Date:May 25, 2020

3D Printer Created Concrete Bridge Has Taken The Building Industry By Storm

As we are being bombed with the environmental consequences of using CO2-emitting materials, companies are trying to find alternatives in using 3D printers to do the same jobs with less pollution. The 3D printing industry has been around for a while now and we have seen its ability to change the way we do everything, from bringing to life a child’s painting to developing human organs.

Now thanks to Vertico, the Netherlands-based 3D printing company in conjunction with the University of Ghent, we can add buildings to the list of what a 3D printer can do.


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3D printed concrete bridge – Vertico

 

The theory knowledge and the practical one had joined their forces to print a concrete bridge out of a 3D printer, by depositing a specially designed concrete mixture layer by layer. According to Vertico, this process eliminates the need for expensive molds and more importantly provides more form freedom to structures.

“This bridge showcases the range of possibilities that 3D concrete printing offers. At Vertico, we believe that this technology is the key to unlocking material optimization in structures, reducing CO2 emissions whilst simultaneously increasing productivity in the construction industry,” said Volker Ruitinga, founder of  Vertico in a press release.

 

Vertico’s 3D printed bridge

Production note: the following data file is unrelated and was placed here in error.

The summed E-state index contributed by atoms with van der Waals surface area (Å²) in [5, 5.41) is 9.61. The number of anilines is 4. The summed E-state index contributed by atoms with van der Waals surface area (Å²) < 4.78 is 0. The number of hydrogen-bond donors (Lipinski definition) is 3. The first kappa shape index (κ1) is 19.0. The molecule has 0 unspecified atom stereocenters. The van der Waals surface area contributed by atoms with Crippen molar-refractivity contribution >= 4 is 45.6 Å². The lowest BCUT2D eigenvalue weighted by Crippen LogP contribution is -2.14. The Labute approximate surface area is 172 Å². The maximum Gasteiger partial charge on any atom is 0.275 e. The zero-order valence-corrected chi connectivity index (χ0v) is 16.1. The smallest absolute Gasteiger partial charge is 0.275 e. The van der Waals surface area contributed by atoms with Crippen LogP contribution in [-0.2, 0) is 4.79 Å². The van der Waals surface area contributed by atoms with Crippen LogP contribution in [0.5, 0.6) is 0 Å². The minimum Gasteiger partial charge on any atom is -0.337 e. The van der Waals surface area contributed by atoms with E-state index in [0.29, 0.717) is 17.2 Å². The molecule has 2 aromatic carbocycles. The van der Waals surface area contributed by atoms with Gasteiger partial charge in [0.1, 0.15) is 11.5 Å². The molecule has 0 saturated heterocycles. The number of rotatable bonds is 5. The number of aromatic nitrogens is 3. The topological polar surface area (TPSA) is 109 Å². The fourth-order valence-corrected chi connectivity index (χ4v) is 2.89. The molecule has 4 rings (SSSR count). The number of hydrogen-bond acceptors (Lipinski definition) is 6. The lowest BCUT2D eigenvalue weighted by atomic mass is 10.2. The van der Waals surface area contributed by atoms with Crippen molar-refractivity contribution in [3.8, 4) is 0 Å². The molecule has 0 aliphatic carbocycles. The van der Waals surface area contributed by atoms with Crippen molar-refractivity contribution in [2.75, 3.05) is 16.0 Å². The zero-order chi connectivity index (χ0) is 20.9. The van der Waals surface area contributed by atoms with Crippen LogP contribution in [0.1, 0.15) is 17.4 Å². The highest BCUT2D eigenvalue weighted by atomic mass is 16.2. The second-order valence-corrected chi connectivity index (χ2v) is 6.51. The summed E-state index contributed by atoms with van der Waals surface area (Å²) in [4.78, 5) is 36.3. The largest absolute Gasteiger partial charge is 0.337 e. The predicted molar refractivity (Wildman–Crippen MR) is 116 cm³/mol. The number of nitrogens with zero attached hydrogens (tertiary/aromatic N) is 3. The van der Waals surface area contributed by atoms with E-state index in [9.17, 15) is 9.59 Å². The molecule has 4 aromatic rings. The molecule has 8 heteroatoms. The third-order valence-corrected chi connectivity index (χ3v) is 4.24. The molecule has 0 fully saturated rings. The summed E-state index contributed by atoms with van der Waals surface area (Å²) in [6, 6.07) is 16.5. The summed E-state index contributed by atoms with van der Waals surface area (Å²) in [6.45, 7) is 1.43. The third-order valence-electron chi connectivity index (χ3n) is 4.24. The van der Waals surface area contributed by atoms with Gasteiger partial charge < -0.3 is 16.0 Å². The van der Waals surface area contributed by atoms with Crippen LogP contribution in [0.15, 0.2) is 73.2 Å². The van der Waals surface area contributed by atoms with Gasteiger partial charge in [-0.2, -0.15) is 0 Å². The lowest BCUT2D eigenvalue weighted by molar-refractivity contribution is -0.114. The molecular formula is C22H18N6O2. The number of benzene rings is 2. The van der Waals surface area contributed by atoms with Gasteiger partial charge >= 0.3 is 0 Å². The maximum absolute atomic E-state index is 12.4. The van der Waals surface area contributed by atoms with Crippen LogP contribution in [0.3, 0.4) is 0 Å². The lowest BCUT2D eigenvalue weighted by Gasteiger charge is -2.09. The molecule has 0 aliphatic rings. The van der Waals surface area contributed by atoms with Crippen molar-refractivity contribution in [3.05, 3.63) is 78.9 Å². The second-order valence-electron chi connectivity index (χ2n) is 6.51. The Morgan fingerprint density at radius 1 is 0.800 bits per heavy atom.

Innovation needed for the building industry

As Vertico said, the building industry is responsible for for 23% of global CO2 emission, and a need for innovation in this direction is urgent. Thankfully, 3D is here and can be a solution to the problem, which the building industry has been long resisting.

“This project demonstrates the possibilities of the technique on a relevant and significant scale. The advantage of 3D (concrete) printing are being increasingly recognized and with this acceptance, we will see more and more building and infrastructure projects such as this optimized bridge,” Vertico said in the press release. “The desire for material & CO2 reduction, automation & productivity trends and cost-effective production requirements make 3D concrete printing an innovation with a lot potential.”

The company is currently working on a 3D printing a concrete dome house. Production will enter the scene in February of 2020. It has already completed commissioned sculptures, an architectural facade, and two concrete canoes, as will be shown below.

 

Vertico commissioned concrete structure 

 

Concrete facade made with a 3D printer

 

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